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Critical security flaws discovered at software vendor

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Two critical flaws affecting major Atlassian products could put customer security at risk, the software company has warned. This is the second major vulnerability Atlassian has discovered in six weeks and the vendor says it “cannot guarantee it won’t have to issue advisories in the near future” as it attempts to get to the root of the problems.

This is the second security vulnerability confirmed by Atlassian in six weeks and the firm cannot guarantee there won’t be more. (Photo courtesy of Atlassian)

Published in the firm’s July security advisory, the pair of “Servlet Filter dispatcher vulnerabilities” allow attackers to use crafted HTTP requests to bypass, manipulate or invoke Servlet Filters, which can be used to authenticate users.

Atlassian produces productivity tools for businesses, and says it has 180,000 customers around the world, with more than 10 million monthly active users. It also claims that 83% of Fortune 500 companies use at least one of its products.

Atlassian vulnerabilities: how do they affect systems?

Software affected by the newly discovered vulnerabilities includes Bamboo, Bitbucket, Confluence, Fisheye, Crucible and Jira, and Atlassian says more of its products could also be impacted as it has yet to map the full consequences of the problems.

It has issued fixes to cloud services where its software is deployed, and updates are available for older versions of its products impacted by the flaws.

“Atlassian has released updates that fix the root cause of this vulnerability, but has not exhaustively enumerated all potential consequences of this vulnerability,” it said in a statement.

The first of the flaws, CVE-2022-26136, allows an attacker to send a crafted HTTP address that lets it bypass custom Servlet Filters. Atlassian explained in its note: “The impact depends on which filters are used by each app, and how the filters are used.”

The same flaw can also be used in a cross-site scripting attack. This is where another HTTP request can be used to trick a user who thinks they are requesting a legitimate Atlassian service into requesting a malicious URL to execute arbitrary JavaScript in their browser.

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The other vulnerability, known as CVE-2022-26137, is also found in multiple Atlassian products and allows remote, unauthenticated attacks to cause additional Servlet Filters to be invoked any time the application processes makes a request or response. “An attacker that can trick a user into requesting a malicious URL can access the vulnerable application with the victim’s permissions,” the company said.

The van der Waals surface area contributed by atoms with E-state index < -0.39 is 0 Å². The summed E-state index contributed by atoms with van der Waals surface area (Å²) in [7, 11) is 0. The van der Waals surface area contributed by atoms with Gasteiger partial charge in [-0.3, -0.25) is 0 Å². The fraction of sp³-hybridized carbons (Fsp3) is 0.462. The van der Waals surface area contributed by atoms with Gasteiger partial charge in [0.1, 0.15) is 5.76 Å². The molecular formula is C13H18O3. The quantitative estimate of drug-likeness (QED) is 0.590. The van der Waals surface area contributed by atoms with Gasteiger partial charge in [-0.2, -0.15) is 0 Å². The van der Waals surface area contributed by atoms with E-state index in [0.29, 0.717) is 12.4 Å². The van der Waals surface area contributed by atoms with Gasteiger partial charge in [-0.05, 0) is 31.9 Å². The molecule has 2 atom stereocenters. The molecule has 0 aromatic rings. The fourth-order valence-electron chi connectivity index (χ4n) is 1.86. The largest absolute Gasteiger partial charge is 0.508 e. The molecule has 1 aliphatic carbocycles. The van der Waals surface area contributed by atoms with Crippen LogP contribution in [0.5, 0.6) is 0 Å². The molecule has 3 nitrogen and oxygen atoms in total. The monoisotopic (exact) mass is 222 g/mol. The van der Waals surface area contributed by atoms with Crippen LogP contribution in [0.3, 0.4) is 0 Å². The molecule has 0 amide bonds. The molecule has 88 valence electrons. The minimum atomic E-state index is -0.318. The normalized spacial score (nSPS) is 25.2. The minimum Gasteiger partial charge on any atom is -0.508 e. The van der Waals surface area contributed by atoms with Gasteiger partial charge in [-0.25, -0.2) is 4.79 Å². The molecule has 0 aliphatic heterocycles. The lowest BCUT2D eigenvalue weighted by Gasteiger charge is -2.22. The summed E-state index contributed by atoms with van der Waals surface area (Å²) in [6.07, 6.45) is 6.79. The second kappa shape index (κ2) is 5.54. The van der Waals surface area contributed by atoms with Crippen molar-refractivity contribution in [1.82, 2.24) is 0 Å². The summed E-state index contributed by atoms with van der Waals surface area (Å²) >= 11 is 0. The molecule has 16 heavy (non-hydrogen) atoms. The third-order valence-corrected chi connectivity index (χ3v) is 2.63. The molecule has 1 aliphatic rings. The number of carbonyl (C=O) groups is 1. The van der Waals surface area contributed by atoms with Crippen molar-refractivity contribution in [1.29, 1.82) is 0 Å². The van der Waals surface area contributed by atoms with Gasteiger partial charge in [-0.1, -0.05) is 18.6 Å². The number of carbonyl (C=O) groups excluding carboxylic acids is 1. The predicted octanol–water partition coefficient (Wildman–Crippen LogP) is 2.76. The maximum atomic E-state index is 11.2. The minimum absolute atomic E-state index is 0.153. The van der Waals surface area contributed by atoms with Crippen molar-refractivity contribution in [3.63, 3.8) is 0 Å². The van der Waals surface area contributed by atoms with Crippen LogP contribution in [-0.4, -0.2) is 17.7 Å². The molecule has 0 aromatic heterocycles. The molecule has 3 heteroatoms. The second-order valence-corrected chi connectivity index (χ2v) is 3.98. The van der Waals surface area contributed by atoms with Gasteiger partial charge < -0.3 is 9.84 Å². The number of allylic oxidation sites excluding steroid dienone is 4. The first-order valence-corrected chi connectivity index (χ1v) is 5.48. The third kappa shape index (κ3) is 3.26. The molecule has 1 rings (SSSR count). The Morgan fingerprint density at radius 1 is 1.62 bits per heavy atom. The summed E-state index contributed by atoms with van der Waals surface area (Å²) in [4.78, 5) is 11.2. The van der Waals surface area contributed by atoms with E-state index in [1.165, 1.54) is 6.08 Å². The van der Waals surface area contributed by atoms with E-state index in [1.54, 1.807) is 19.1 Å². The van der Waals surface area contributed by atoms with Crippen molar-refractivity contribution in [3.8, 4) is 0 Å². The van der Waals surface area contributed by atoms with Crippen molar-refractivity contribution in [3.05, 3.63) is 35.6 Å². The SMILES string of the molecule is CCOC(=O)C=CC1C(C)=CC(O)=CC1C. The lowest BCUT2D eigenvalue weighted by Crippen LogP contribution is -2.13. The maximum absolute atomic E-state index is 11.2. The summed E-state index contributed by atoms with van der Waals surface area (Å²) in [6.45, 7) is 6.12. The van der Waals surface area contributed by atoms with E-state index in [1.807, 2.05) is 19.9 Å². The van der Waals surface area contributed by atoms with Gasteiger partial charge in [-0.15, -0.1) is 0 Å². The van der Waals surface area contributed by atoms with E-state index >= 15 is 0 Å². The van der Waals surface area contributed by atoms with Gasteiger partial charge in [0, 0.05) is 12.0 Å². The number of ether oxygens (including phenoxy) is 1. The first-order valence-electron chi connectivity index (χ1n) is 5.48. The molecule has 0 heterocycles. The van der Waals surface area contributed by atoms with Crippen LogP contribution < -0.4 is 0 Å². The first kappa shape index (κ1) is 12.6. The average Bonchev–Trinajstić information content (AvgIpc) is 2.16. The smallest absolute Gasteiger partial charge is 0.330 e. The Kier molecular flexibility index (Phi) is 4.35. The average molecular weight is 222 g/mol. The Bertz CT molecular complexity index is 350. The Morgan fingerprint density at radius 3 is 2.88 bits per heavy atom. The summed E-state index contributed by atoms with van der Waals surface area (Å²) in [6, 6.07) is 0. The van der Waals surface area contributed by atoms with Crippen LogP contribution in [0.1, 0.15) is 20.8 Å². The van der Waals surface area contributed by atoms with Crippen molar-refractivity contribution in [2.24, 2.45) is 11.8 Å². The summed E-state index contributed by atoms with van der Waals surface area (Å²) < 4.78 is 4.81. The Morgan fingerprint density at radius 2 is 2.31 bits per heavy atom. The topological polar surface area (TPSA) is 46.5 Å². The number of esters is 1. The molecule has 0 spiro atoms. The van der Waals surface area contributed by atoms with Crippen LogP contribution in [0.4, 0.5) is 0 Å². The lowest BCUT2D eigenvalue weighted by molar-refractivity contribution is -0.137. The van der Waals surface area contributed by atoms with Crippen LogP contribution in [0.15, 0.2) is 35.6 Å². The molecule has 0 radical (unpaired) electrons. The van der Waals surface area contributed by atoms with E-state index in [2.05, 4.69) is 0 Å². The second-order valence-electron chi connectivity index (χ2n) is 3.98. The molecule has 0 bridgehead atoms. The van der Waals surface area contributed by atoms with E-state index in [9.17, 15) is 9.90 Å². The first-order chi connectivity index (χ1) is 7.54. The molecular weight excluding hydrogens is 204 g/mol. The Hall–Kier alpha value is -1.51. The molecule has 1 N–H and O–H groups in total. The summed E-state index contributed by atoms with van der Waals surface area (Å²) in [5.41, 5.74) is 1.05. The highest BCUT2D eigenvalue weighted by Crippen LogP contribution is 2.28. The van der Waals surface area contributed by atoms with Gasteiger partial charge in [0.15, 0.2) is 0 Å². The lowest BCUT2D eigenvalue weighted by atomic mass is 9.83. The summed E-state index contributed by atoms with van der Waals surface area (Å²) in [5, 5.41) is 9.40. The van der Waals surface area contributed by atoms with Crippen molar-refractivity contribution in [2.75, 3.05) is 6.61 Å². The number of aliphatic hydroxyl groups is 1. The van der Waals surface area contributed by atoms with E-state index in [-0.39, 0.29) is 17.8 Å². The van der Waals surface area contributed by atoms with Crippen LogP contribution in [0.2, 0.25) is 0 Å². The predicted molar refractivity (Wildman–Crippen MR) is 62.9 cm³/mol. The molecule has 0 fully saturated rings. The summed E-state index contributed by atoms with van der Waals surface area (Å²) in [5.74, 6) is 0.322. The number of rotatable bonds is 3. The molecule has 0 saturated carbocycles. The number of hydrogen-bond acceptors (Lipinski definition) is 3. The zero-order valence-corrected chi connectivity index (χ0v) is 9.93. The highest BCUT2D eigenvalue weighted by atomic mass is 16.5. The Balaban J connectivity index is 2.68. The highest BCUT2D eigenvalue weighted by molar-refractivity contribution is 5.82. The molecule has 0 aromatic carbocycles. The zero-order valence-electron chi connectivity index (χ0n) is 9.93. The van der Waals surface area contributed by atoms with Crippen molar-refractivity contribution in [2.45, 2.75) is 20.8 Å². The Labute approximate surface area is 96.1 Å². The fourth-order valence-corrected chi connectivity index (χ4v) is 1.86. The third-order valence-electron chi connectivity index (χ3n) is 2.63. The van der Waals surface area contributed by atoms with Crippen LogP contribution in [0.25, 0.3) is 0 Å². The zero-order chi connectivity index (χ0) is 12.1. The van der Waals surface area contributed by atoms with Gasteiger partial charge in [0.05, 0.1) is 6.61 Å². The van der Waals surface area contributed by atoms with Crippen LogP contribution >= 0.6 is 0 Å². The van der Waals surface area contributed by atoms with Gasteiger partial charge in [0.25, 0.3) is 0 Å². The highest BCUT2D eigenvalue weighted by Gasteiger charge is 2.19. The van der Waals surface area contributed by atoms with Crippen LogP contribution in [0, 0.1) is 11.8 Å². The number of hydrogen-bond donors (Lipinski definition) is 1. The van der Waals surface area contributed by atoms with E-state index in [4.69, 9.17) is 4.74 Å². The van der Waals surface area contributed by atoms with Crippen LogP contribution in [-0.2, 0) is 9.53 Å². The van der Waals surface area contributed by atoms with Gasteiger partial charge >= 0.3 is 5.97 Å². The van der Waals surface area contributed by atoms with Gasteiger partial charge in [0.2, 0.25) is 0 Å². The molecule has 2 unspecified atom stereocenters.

Atlassian says it has confirmed and fixed the known security issues associated with these vulnerabilities, but couldn’t determine a full list of affected apps.

Atlassian vulnerabilities: more advisories could be on the way.

Atlassian considers the vulnerabilities severe because they affect the code included with each product, so systems are still impacted even if they don’t have any third-party apps installed. The company says it can’t confirm if a system has been compromised so customers will need to look to their own security teams to conduct further investigations.

For businesses using Atlassian products, the vendor “recommends checking the integrity of the application filesystem, for example, comparison of artefacts in their current state with recent back-ups to see if there are any unexpected differences.

“All security compromises are different, and there is a risk that an attacker could hide their footprint and change important files – such as syslogs, audit logs, access logs etc. – depending on the component that has been compromised,” it says.

Atlassian adds that it continues to investigate the problems but “cannot guarantee that there will be no further advisories in the near future”.

This latest security update comes just weeks after another critical flaw within Confluence, Atlassian’s secure collaboration software, was revealed. Powerful botnet Dark IoT was among those taking advantage of the problem. A similar flaw was also discovered – and patched – last year.

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